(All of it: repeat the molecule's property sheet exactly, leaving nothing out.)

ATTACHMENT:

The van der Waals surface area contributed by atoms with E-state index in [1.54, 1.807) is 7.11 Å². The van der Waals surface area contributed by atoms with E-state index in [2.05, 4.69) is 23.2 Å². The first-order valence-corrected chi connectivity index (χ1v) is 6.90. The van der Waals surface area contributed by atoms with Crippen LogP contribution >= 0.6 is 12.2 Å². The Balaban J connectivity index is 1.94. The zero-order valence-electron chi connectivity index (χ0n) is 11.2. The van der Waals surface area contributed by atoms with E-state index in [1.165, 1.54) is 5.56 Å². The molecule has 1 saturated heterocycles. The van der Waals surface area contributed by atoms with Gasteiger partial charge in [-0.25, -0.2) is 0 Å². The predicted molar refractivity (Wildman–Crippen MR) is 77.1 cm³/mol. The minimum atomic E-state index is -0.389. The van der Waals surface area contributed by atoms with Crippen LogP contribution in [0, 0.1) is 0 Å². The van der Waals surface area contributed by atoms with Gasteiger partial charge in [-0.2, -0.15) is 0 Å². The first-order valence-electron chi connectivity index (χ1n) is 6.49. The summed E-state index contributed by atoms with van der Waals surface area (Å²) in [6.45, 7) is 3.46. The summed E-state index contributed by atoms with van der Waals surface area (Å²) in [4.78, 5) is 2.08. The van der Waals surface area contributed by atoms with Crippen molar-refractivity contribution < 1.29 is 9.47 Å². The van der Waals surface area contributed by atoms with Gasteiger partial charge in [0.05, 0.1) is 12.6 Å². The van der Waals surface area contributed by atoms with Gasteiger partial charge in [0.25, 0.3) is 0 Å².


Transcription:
The van der Waals surface area contributed by atoms with E-state index in [1.54, 1.807) is 7.11 Å². The van der Waals surface area contributed by atoms with E-state index in [2.05, 4.69) is 23.2 Å². The first-order valence-corrected chi connectivity index (χ1v) is 6.90. The van der Waals surface area contributed by atoms with Crippen LogP contribution >= 0.6 is 12.2 Å². The Balaban J connectivity index is 1.94. The zero-order valence-electron chi connectivity index (χ0n) is 11.2. The van der Waals surface area contributed by atoms with E-state index in [1.165, 1.54) is 5.56 Å². The molecule has 1 saturated heterocycles. The van der Waals surface area contributed by atoms with Gasteiger partial charge in [-0.25, -0.2) is 0 Å². The predicted molar refractivity (Wildman–Crippen MR) is 77.1 cm³/mol. The minimum atomic E-state index is -0.389. The van der Waals surface area contributed by atoms with Crippen LogP contribution in [0, 0.1) is 0 Å². The van der Waals surface area contributed by atoms with Gasteiger partial charge in [-0.2, -0.15) is 0 Å². The first-order valence-electron chi connectivity index (χ1n) is 6.49. The summed E-state index contributed by atoms with van der Waals surface area (Å²) in [6.45, 7) is 3.46. The summed E-state index contributed by atoms with van der Waals surface area (Å²) in [4.78, 5) is 2.08. The van der Waals surface area contributed by atoms with Crippen molar-refractivity contribution < 1.29 is 9.47 Å². The van der Waals surface area contributed by atoms with Gasteiger partial charge in [0.05, 0.1) is 12.6 Å². The van der Waals surface area contributed by atoms with Gasteiger partial charge in [0.25, 0.3) is 0 Å².